On 30 June 2016, the European Parliament, the Council and the European Commission reached an agreement on how to better protect deep-sea fish, sponges and corals while maintaining the viability of the European fishing industry. The agreement brings the EU rules on deep-sea fisheries, which date back to 2003, in line with the sustainability targets enshrined in the EU's reformed Common Fisheries Policy. The text agreed contains a number of provisions that will help better protect the European deep seas. From now on, fishermen may only target deep-sea fish in areas where they have fished in the past (their so-called 'fishing footprint'), thereby ensuring that pristine environments remain untouched. Trawls below 800m will be banned completely in EU waters, and areas with vulnerable marine environments (VMEs) will be closed to bottom fishing below 400m. To further protect VMEs, fishermen will have to report how many deep-sea sponges or corals they catch and move on to other fishing grounds in case a certain maximum amount has been reached. These measures are complemented by a reinforced observers' scheme that will improve the scientific understanding of the deep sea. Finally, specific measures, for example landings in designated ports, will be taken to improve enforcement and control. Fishing authorisations may ultimately be withdrawn in case of failure to comply with the new rules. In 2012, the Commission had proposed a package which included the full phasing out over two years of deep-sea gears in contact with the sea bottom. This proposal was rejected by the Council and the Parliament. Today's agreement offers alternative protection measures.
September ozone hole has shrunk by 4 million square kilometers since 2000. Scientists at MIT and elsewhere have identified the “first fingerprints of healing” of the Antarctic ozone layer, published on 30 June 2016 in the journal Science.
On 30 June 2016 the United Kingdom announced an ambitious new carbon target for the Year 2032. Amber Rudd accepted the advice of the government’s statutory climate advisers, setting a target on Thursday of reducing carbon emissions 57% by 2030 on 1990 levels.
On 6 June 2016, the EU Standing Committee on Plants, Animals, Food and Feed failed to extend the licence for controversial weedkiller Glyphosate. Twenty member states voted in favour of the extension and only one against while seven abstained, including Germany and France.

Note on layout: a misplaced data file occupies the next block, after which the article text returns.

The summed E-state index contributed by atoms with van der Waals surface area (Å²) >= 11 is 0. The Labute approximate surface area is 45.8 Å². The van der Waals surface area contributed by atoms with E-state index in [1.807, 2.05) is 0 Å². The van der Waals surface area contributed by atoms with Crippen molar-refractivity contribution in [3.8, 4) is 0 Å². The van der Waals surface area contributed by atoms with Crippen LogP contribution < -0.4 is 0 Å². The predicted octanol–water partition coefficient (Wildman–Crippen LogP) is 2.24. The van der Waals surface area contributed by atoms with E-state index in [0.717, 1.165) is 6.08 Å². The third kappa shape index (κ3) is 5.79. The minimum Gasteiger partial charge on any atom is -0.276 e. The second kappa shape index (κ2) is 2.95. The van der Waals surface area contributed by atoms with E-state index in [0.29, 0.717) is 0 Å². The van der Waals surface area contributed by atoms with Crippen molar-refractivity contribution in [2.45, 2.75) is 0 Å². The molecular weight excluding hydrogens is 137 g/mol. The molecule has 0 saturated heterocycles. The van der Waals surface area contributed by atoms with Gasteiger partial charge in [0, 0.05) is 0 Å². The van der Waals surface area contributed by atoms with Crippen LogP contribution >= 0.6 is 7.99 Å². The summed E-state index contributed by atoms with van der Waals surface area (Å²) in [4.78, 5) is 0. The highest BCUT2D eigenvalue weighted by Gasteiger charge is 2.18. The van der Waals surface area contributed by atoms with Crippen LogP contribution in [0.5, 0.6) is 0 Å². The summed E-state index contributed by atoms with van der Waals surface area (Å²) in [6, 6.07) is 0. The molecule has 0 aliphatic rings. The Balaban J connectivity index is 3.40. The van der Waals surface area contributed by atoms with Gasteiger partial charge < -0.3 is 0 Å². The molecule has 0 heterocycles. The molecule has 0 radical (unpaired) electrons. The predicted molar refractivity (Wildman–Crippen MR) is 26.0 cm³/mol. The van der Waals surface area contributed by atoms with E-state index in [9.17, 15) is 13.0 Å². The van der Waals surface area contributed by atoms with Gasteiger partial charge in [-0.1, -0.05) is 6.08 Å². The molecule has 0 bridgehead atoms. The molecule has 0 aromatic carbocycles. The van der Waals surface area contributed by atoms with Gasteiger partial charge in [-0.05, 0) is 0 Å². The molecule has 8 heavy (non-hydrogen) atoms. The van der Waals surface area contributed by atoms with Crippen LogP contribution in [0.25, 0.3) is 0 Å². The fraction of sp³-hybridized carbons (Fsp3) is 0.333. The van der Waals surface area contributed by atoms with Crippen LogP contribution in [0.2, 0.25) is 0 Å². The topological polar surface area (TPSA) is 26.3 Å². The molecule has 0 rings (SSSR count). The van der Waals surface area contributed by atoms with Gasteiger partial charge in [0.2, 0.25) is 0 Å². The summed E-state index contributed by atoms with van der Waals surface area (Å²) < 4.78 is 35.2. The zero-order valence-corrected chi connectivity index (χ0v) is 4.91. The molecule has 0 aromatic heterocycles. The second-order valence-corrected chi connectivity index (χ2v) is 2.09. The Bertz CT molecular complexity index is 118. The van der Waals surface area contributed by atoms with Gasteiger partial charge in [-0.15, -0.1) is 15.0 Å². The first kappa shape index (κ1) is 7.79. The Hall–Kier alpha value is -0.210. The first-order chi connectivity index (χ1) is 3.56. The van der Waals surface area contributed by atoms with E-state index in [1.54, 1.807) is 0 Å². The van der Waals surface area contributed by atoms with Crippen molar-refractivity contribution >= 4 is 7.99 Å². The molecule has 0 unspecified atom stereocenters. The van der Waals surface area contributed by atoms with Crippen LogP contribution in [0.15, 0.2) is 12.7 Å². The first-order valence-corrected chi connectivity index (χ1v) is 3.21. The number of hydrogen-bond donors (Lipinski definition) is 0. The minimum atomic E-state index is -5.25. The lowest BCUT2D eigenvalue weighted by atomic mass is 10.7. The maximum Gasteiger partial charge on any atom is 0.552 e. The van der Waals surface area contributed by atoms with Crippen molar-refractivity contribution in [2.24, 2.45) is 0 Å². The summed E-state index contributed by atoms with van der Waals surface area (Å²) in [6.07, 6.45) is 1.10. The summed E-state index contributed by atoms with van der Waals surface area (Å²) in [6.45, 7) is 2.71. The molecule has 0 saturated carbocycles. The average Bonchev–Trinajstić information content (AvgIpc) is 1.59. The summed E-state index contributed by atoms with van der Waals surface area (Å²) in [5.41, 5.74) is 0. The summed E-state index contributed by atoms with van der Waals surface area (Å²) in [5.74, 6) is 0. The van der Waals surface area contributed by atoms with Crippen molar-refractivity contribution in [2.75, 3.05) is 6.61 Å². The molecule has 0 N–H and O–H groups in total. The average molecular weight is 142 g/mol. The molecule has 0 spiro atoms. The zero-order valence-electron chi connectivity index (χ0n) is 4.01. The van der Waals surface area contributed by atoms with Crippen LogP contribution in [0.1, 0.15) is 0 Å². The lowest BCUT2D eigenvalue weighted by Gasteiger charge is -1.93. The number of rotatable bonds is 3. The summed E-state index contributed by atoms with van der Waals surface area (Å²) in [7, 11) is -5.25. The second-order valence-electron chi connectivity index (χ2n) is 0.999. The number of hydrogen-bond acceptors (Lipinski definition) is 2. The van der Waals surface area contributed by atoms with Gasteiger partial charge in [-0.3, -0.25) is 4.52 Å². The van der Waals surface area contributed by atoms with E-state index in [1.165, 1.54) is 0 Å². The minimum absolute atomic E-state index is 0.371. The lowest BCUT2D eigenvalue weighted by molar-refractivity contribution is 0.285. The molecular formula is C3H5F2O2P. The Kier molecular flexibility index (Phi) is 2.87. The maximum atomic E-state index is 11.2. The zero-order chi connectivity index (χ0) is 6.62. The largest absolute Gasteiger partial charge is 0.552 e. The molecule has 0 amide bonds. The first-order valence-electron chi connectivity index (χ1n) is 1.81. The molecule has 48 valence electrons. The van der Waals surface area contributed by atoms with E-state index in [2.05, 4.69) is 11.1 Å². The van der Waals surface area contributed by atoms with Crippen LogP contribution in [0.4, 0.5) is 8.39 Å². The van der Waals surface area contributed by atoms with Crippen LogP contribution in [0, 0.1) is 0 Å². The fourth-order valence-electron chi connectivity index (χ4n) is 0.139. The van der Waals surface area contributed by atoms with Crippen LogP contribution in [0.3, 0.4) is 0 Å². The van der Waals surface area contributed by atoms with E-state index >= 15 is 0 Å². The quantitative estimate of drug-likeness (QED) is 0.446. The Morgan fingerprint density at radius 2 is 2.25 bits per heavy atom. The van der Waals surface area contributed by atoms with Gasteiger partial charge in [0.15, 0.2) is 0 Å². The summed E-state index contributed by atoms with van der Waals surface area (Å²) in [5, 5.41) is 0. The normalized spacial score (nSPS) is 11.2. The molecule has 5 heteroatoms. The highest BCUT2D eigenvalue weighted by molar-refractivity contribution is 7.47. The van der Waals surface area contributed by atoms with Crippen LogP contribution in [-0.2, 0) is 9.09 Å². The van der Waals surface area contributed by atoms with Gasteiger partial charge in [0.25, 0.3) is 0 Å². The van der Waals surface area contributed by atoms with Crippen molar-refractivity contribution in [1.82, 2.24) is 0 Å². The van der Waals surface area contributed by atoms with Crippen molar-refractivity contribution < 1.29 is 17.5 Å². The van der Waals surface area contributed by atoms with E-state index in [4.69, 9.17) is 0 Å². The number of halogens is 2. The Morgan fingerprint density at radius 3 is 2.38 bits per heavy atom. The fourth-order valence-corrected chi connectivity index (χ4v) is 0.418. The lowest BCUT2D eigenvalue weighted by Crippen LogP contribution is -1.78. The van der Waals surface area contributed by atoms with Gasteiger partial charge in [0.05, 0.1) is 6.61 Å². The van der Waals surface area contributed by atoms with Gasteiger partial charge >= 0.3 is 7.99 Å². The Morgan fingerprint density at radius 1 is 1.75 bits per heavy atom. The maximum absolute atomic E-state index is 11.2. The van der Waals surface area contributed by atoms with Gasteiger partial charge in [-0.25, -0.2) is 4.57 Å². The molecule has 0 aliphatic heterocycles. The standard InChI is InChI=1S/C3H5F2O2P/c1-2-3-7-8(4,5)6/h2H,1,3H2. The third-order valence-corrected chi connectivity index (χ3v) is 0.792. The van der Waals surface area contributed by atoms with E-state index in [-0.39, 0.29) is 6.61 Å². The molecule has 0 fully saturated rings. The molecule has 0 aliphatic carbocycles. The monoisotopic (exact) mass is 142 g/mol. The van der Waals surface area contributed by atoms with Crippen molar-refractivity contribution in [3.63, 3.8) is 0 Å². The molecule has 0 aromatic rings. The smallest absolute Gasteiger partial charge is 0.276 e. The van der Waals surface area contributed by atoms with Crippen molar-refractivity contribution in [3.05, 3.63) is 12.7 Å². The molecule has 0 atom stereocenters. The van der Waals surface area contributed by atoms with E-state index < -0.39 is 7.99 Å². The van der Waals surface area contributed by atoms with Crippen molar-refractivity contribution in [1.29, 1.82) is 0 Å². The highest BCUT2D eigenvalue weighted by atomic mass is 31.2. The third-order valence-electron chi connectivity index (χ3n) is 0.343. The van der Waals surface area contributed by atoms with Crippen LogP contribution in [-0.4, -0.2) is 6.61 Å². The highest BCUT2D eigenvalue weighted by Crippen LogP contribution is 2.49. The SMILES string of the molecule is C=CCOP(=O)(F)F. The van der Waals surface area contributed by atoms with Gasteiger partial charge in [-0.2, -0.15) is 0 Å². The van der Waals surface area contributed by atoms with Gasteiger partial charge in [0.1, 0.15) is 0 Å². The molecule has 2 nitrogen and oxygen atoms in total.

Global warming results in fundamental changes to important ocean currents. As scientists from the Alfred-Wegener-Institute show in a new study, wind-driven subtropical boundary currents in the northern and southern hemisphere are not only going to increase in strength by the end of this century. The Kuroshio Current, the Agulhas Current and other oceanic currents are shifting their paths towards the pole and thus carry higher temperatures and thus the risk of storms to temperate latitudes. For this study, researchers evaluated a wealth of independent observational data and climate simulations. They showed the same pattern for all boundary currents, with the Gulf Stream as the only exception. According to the data, the latter will weaken over the next decades. On 28 June 2016 the study was published in the Journal of Geophysical Research professional journal.
On 23 June 2016, the Berlin House of Representatives voted to blacklist investment into companies that are incompatible with the city’s stated goal of going “climate neutral” by the year 2050. The policy will ban coal, oil and gas companies from the city’s €750 million pension fund.
On 23 June 2016, five young elk that were imported from Sweden in November 2015 were released into nature after spending the past months in an enclosed area in the Lille Vildmose marsh in northeastern Jutland, Denmark.
On 22 june 2016, the world’s two primary city-led climate change and energy initiatives, the EU Covenant of Mayors and the Compact of Mayors, announced the formation of a new, first-of-its-kind global initiative of cities and local governments leading in the fight against climate change. This single initiative will create the largest global coalition of cities committed to climate leadership, building on the commitments of more than 7,100 cities from 119 countries and six continents, representing more than 600 million inhabitants, over 8% of the world’s population.
On 22 June 2016 the first eHighway system on a public road opened. For the coming two years, a Siemens catenary system for trucks will be tested on a two-kilometer stretch of the E16 highway north of Stockholm, Sweden. The trial will use two diesel hybrid vehicles to operate under the catenary system. During the two-year trial, Sweden's Transport Administration Trafikverket and Gävleborg County want to create a knowledge base on whether the Siemens eHighway system is suitable for future commercial use and further deployment.
Solar Impulse 2 has completed the first ever crossing of the Atlantic by a solar-powered aeroplane, landing in Spain early on 23 June 2016. On 20 June 2016 the solar aircraft took off from New York's JFK airport after mission engineers identified a narrow weather window in which to undertake the nearly four-day flight.